In recent years, Leeds City Council has also been criticised for facilitating the expansion by building a new train station, even though it has declared a climate emergency.
It wants to build the station on the Leeds to Harrogate line by 2023 and construct a 350-space car park and park and ride facilities, as well as a spur road that links the station and the airport.
But last year, climate scientists from University of Leeds told the council the expansion will result in a dramatic increase in harmful emissions.
Aviation emissions have not be factored into the carbon reduction targets set by Leeds City Council, which has promised to ensure Leeds emits no more than 42 megatonnes of CO2 from all sources, between 2018 and 2050.
This is known as Leeds’ ‘carbon budget’.
But the climate scientists found that the flights alone would exceed Leeds’ entire carbon budget by 2035, even if all other sources of carbon emissions in the city had been shut down in 2018.
In the plans for the new terminal, the airport bosses say these proposals “represent a key opportunity in securing an environmentally sustainable future for the airport.”
They add: “In the alternative, doing nothing will fail to achieve the economic potential of the airport and will not respond to the environmental agenda set by Leeds’ climate emergency.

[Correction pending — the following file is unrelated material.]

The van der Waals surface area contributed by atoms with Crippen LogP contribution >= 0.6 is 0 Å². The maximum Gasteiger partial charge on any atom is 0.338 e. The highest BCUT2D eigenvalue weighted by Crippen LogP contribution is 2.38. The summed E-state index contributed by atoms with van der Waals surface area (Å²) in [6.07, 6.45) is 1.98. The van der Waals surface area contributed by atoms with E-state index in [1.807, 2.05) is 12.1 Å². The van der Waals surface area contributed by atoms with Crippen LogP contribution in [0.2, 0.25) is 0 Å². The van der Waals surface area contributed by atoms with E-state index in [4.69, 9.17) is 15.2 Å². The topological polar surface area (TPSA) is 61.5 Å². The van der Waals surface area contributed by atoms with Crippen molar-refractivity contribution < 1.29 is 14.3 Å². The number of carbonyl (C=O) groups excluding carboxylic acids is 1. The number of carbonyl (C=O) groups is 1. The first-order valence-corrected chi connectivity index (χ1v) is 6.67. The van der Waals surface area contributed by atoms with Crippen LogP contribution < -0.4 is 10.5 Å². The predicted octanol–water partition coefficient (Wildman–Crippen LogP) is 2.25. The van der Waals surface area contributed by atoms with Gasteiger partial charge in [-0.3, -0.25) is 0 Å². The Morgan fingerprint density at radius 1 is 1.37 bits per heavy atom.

“Business passengers and the local economy will suffer, and unsustainable leakage will remain.”
New photos show £150M Leeds Bradford Airport expansion plans in bid to battle Manchester
By Alex Evans (Yorkshire Evening Post)
The overhaul is one step closer to being built after the plans were submitted to Leeds Council.
The new ‘state of the art’ terminal being built on the site will include three main floors and improved vehicle access and the new site will be closer to a proposed parkway rail station, announced by Leeds City Council last year.
It is hoped that work would be able to start on construction of the site by the end of this year, and for the new terminal to be up and running by 2023.
It says: “There are clear environmental benefits in improving the existing infrastructure at the Airport.
“The current terminal is aged and has been the subject of a series of extensions since it was first built in the 1960s, which has resulted in a dated, and inefficient operation, which compromises its environmental integrity.
“Opportunities to improve the existing terminal’s environmental performance are limited.
“In contrast, replacing the terminal building with a new “state of the art” building, capable of meeting the needs of the modern day passenger and designed to an exemplary environmental standard, will create strong foundations for a highly sustainable future of the Airport.
“In summary, it is demonstrated in the application that there is a clear need to improve the Airport’s operations, both from an economic and environmental perspective.”
The application states that the airport is expecting seven million passengers per year by 2030 – but that it wouldn’t be possible without the overhaul.
It added: “Whilst the existing terminal, as well as the recently consented extension to it, could accommodate some of this growth, it is operationally compromised and would not be able to deliver the quality of passenger environment presented by the new terminal, nor would it provide the environment to attract new airlines.